Stretch your wings on the breeze, gather a sip of nectar, and fly.
Monday, October 15, 2007
Saturday morning, I went out to Amy's Garden to putter around. Although I did pull a few weeds and harvest some seeds, I ended up sitting in the swing for a bit. Sun glistened on the grass and flowers like jewels. Cool fall air felt crisp on my face. The happy chirping of birds, the quiet squeak of the swing and the occasional drop of a leaf were the only sounds. A lovely morning.
Only when I raised my voice to call the dog did the air explode with butterflies. They'd been quietly sleeping in the trees less than three feet away. My voice startled them into a cloud of orange flutters. Imagine my delight in being caught in the middle of the storm.
Two years in a row, our place has been a Monarch Rest Stop. Last year a hundred butterflies rested in our trees for a week while waiting for the next cold front to help them on their way to Mexico. This year, September's ninety degree heat has kept the monarchs from migrating. You see, they travel when the temps are in the eighties or lower. Plus, they love to ride the wave of a cold front to push them toward Mexico. When the weather is too hot, they find some trees to hang out in and rest.
I love it when they visit. We've filled the yard with all kinds of butterfly blooms; lantana, penta, salvia, Mexican bush sage for them to feed on. Trees provide shelter and we are always watering something so water is available for them.
Seeing those monarchs inspires me. When I see them hanging in the trees I'm reminded of perserverance. They are so small and their journey very long. They don't look strong enough to make the trip. I wonder if they doubt their strength as I do mine sometimes. I wonder what untold stores of energy, drive, and passion I have to fuel my pursuit of dreams, creative and otherwise.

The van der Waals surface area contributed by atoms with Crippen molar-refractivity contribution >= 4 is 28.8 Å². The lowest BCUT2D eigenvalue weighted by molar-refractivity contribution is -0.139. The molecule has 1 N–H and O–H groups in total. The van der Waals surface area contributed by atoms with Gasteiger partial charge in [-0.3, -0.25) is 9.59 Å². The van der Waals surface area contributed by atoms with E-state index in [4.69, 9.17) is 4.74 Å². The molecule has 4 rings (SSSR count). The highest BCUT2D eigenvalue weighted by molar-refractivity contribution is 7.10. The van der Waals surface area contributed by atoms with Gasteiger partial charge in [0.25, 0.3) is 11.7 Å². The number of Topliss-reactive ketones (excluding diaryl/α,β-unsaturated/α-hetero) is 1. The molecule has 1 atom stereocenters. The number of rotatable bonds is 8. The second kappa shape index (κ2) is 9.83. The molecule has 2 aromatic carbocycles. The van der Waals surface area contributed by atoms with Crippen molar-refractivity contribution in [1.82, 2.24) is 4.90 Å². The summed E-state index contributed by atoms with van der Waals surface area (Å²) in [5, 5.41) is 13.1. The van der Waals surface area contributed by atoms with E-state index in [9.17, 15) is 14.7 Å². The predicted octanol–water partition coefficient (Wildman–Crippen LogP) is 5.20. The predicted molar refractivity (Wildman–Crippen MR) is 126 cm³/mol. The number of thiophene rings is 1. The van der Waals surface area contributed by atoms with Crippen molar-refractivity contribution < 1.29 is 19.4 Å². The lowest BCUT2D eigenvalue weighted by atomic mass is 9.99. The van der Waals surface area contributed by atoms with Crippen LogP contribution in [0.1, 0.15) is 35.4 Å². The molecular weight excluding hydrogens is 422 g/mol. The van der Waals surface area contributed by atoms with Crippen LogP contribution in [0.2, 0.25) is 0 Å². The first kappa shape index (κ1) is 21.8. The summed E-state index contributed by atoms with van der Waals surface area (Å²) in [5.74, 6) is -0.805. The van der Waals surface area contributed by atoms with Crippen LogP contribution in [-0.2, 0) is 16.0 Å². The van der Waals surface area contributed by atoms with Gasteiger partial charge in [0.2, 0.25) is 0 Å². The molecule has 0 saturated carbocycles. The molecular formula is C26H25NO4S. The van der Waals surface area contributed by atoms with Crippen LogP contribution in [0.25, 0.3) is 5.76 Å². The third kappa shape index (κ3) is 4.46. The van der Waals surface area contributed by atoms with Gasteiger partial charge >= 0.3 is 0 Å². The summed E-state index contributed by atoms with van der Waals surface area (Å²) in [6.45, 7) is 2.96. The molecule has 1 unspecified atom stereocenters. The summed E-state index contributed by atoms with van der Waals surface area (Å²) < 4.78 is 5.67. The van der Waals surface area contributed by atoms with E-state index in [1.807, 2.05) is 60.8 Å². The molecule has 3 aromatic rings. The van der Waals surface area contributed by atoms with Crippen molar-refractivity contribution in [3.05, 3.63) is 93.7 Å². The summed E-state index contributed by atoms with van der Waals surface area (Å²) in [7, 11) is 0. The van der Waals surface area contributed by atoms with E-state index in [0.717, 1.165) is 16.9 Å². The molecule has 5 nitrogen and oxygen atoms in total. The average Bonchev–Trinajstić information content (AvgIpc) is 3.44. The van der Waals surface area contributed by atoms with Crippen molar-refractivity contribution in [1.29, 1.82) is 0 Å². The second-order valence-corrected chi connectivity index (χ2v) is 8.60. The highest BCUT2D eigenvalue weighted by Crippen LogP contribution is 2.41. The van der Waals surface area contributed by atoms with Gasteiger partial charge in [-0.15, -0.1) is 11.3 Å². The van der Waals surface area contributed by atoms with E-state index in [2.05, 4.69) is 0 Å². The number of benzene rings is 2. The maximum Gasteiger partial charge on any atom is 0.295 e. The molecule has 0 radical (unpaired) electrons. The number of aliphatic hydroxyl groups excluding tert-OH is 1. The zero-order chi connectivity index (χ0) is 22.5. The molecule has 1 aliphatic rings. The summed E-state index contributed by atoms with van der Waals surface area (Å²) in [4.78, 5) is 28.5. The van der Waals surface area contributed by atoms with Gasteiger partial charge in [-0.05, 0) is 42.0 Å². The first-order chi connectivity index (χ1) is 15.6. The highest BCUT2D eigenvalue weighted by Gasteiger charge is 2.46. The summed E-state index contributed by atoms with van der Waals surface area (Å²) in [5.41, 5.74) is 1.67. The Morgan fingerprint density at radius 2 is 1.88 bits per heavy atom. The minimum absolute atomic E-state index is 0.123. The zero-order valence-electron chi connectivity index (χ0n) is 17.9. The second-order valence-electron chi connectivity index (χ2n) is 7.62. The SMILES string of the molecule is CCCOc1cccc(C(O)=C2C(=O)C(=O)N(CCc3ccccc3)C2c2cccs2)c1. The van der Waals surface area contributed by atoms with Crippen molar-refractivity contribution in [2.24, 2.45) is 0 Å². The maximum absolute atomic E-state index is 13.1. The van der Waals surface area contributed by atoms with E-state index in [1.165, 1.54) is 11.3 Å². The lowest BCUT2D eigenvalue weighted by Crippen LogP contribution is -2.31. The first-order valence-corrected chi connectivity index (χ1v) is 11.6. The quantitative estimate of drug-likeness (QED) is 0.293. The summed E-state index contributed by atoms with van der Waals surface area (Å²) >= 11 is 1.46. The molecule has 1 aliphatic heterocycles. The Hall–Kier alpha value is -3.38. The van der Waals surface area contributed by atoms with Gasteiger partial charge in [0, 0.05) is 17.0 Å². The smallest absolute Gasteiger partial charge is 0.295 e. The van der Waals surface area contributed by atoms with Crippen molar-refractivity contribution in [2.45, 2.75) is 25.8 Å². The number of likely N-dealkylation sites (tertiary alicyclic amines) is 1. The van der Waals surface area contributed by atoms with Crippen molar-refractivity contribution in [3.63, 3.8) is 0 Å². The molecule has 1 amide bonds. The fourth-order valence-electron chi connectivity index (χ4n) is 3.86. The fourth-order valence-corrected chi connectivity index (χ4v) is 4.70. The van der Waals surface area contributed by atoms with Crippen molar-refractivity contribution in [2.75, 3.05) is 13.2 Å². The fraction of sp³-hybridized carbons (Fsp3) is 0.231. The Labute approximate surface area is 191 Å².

The butterfly's beauty makes my fingers itch to photograph them. If I could paint or draw what my mind sees, I'd put brush to canvas. Seeing the intricate patterns edged in black makes me want to take up stained glass design.
Their hunt for nectar reminds me to seek the sweet in my life. Look for the pretty and indulge in the best. I have a talk I give to women's groups about the choice we have to be a hummingbird or a buzzard. What do we *look* for in our lives? You find what you seek most of the time.
I also love the way monarchs float, flutter, and fly from place to place. How graceful. How relaxed they look.
And when I startle the group, I love how they flutter over my head. I want to fly with them. At the very least, I want to dance.
Since Saturday, thunderstorms have rolled through our area, powered by a cold front that finally brought us fall temperatures. The monarchs have moved on, riding the wave of cool air further south.
Pursuing their goals and, hopefully, enjoying the journey.
Thursday, October 11, 2007
Ever been witness to a miracle?
Last week a friend's husband got a call. After decades of diabetes and after many, many months of dialysis, my friend's husband was getting a transplant. The two organs he needed, kidney and pancreas, had come available.
All through the night, various medical tests were done. Lab work to determine if the organs were viable and suitable for him. Blood work and fever checks hour after hour to determine to state of his health. A fever would mean an infection and an infection would mean someone else would receive these organs.
A long drive in the dark to the transplant hospital. Anti-rejection drugs administered. Surgery at 8 a.m.
By two in the afternoon, the surgery was done. A man who had lived nearly forty years as a diabetic was no longer in need of insulin. A healthy kidney did the work of the two damaged ones.
Renewed health. What a blessing.
In less than seven days, the patient went home. There is still a lot of recovery left to do, as well as tweaking the various medications involved, but there is great rejoicing in their household.
Fantastic as that is, that's not the real miracle.
The real miracle comes from the person who signed an organ donation card and the family who followed through. Despite their heartbreak, they remembered the bigger picture.
They gave someone the gift of health and longer life.
Does your family know you want to be an organ donor?